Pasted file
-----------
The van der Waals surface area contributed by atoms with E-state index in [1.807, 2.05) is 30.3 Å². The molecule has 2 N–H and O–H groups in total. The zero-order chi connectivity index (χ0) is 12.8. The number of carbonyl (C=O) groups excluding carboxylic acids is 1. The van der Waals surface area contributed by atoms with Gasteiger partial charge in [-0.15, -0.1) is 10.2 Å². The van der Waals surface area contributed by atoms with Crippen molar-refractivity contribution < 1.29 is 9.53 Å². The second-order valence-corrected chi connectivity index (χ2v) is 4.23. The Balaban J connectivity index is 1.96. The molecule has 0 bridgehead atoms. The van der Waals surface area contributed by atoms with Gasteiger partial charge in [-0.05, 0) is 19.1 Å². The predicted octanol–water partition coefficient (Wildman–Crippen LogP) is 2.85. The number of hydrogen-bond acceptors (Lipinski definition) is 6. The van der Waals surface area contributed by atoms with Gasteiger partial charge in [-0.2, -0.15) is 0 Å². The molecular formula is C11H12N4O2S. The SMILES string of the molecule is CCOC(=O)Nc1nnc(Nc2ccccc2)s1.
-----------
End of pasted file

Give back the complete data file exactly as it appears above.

The van der Waals surface area contributed by atoms with E-state index in [1.807, 2.05) is 30.3 Å². The molecule has 2 N–H and O–H groups in total. The zero-order chi connectivity index (χ0) is 12.8. The number of carbonyl (C=O) groups excluding carboxylic acids is 1. The van der Waals surface area contributed by atoms with Gasteiger partial charge in [-0.15, -0.1) is 10.2 Å². The van der Waals surface area contributed by atoms with Crippen molar-refractivity contribution < 1.29 is 9.53 Å². The second-order valence-corrected chi connectivity index (χ2v) is 4.23. The Balaban J connectivity index is 1.96. The molecule has 0 bridgehead atoms. The van der Waals surface area contributed by atoms with Gasteiger partial charge in [-0.05, 0) is 19.1 Å². The predicted octanol–water partition coefficient (Wildman–Crippen LogP) is 2.85. The number of hydrogen-bond acceptors (Lipinski definition) is 6. The van der Waals surface area contributed by atoms with Gasteiger partial charge in [-0.2, -0.15) is 0 Å². The molecular formula is C11H12N4O2S. The SMILES string of the molecule is CCOC(=O)Nc1nnc(Nc2ccccc2)s1.